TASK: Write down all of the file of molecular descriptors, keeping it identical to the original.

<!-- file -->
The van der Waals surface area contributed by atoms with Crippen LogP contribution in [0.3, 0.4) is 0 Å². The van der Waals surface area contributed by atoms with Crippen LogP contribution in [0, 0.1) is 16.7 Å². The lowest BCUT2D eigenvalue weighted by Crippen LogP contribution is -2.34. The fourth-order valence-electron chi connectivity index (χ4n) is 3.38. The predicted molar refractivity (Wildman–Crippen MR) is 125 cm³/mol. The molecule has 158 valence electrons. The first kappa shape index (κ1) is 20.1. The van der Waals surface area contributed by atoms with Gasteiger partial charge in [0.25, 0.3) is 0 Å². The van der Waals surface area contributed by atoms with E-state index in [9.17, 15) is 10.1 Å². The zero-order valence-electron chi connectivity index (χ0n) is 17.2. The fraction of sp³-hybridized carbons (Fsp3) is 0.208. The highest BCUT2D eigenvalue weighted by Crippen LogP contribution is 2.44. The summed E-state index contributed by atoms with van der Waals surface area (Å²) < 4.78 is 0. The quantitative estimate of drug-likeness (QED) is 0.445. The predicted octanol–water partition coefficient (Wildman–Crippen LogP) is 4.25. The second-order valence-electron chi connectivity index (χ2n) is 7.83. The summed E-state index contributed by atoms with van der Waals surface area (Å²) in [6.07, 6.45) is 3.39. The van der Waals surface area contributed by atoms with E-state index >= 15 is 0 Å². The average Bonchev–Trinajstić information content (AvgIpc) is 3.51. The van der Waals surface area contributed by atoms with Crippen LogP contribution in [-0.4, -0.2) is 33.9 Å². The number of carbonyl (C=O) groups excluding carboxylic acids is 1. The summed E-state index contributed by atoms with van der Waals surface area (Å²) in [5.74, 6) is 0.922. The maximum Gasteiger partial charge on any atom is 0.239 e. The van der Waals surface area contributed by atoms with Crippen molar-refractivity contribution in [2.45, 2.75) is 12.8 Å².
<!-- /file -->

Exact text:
The van der Waals surface area contributed by atoms with Crippen LogP contribution in [0.3, 0.4) is 0 Å². The van der Waals surface area contributed by atoms with Crippen LogP contribution in [0, 0.1) is 16.7 Å². The lowest BCUT2D eigenvalue weighted by Crippen LogP contribution is -2.34. The fourth-order valence-electron chi connectivity index (χ4n) is 3.38. The predicted molar refractivity (Wildman–Crippen MR) is 125 cm³/mol. The molecule has 158 valence electrons. The first kappa shape index (κ1) is 20.1. The van der Waals surface area contributed by atoms with Gasteiger partial charge in [0.25, 0.3) is 0 Å². The van der Waals surface area contributed by atoms with E-state index in [9.17, 15) is 10.1 Å². The zero-order valence-electron chi connectivity index (χ0n) is 17.2. The fraction of sp³-hybridized carbons (Fsp3) is 0.208. The highest BCUT2D eigenvalue weighted by Crippen LogP contribution is 2.44. The summed E-state index contributed by atoms with van der Waals surface area (Å²) < 4.78 is 0. The quantitative estimate of drug-likeness (QED) is 0.445. The predicted octanol–water partition coefficient (Wildman–Crippen LogP) is 4.25. The second-order valence-electron chi connectivity index (χ2n) is 7.83. The summed E-state index contributed by atoms with van der Waals surface area (Å²) in [6.07, 6.45) is 3.39. The van der Waals surface area contributed by atoms with E-state index >= 15 is 0 Å². The average Bonchev–Trinajstić information content (AvgIpc) is 3.51. The van der Waals surface area contributed by atoms with Crippen LogP contribution in [-0.4, -0.2) is 33.9 Å². The number of carbonyl (C=O) groups excluding carboxylic acids is 1. The summed E-state index contributed by atoms with van der Waals surface area (Å²) in [5.74, 6) is 0.922. The maximum Gasteiger partial charge on any atom is 0.239 e. The van der Waals surface area contributed by atoms with Crippen molar-refractivity contribution in [2.45, 2.75) is 12.8 Å².